It was Match Day! I’d been waiting for this day for three long years. As I opened the email with my trembling hands, I saw it. I refreshed the email to make sure it was real. I felt a roller coaster of emotions: I was elated, surprised, and relieved all at the same time. It was my dream come true. I matched to a university program in Boston. The next few days, I kept myself busy with paperwork and family celebrations. And then it hit me that I was going to leave my cocoon of comfort and move 7,984 miles away from home.
On March 17, 2020, our institution was designated as the nation’s first dedicated care center for Coronavirus Disease 2019 (COVID-19). Our patient population would now be only individuals who tested positive for COVID-19 and required hospitalization, either from our emergency department, or from other hospitals within our network. My experience with COVID was, at that point, scarce and limited to discussions with my senior colleagues and the case reports from China and Italy.
December 2019, the month a mysterious viral outbreak was first reported in Wuhan, China, will be forever remembered as an important moment in history. The COVID-19 pandemic has dramatically changed our lives, and strained the healthcare system and economy like never before. At the heart of the pandemic in New York City, we faced the worst. Originally from Mumbai, India and a Grant Medical College alumni, I moved to New York City for chief residency after completing my Internal Medicine Residency from JFK Medical Center, University of Miami. In this blog I describe my experience as an Internal Medicine Chief Resident working in New York City, sharing the difficulties encountered and the lessons learned.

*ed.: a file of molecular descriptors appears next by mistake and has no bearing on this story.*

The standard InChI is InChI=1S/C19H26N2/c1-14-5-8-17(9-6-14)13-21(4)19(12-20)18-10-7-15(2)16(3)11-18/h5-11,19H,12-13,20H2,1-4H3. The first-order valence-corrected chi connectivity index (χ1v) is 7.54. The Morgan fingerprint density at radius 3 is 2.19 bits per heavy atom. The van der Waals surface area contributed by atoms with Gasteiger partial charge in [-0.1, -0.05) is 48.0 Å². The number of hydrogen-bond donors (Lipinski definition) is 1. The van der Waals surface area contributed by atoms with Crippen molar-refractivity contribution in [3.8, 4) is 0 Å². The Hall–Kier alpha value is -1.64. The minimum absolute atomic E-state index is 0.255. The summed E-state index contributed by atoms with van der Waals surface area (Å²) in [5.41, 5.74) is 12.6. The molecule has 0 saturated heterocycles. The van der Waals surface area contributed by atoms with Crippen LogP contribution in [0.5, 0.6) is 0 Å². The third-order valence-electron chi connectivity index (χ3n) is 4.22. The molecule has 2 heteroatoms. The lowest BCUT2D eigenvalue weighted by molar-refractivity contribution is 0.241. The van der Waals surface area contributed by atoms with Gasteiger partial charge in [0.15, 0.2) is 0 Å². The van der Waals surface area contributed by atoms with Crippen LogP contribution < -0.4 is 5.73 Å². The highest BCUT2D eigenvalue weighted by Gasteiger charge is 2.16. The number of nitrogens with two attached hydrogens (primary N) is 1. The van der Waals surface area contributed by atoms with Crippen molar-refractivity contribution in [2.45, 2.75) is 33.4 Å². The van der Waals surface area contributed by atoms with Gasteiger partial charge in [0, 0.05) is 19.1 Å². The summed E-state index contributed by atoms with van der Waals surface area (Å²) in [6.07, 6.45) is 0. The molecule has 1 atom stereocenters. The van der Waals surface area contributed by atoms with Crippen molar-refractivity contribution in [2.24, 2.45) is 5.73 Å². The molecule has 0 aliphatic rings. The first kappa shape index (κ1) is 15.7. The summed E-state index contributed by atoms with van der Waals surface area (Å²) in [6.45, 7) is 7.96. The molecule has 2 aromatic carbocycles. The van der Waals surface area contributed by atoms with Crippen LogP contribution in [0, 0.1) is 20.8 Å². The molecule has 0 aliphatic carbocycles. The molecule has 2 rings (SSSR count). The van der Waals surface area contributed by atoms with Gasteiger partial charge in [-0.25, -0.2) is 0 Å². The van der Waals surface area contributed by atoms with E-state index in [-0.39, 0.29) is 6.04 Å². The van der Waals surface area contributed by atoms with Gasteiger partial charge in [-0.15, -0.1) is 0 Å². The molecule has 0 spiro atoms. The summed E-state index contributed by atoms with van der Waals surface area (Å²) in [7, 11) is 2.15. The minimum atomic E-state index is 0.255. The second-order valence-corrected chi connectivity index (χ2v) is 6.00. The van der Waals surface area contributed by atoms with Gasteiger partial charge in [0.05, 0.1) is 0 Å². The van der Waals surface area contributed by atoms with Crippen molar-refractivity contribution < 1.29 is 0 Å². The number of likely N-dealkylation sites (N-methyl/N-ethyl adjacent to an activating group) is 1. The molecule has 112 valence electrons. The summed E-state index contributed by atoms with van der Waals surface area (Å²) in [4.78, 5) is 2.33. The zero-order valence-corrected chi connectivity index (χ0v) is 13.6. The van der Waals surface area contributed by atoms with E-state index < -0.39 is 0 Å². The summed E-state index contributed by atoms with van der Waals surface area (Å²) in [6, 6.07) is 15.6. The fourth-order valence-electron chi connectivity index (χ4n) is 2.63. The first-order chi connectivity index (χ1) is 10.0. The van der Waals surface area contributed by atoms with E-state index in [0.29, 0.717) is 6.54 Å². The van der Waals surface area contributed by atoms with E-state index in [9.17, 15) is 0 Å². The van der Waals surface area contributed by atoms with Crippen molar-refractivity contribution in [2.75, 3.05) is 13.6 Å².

Since I started in high school, I have been away from my home to study. At 13 years old, it was hard. Now I realize hard moments prepare you for great achievements along the way. The question is how to pass hard moments: for some of us, it is difficult to see the end prize in the beginning, because the road is multifactorial. However, the purpose of the journey is learning patience and endurance, not the destination itself. All I ever wanted was to do good, affect good, make a positive impact. We all should start walking with purpose, with good intentions. The destination may be different than initially thought, but it might be even better than our dreams.
I grew up in a modest family in rural India, watching people in the underprivileged strata of the society suffer from diseases that could have been easily treated if they had access to state-of-the-art healthcare. Experiencing the devastating consequences of health issues firsthand left an indelible mark in my mind. That lasting impression and a lifelong fascination with science is what led to my passion and ambition for medicine.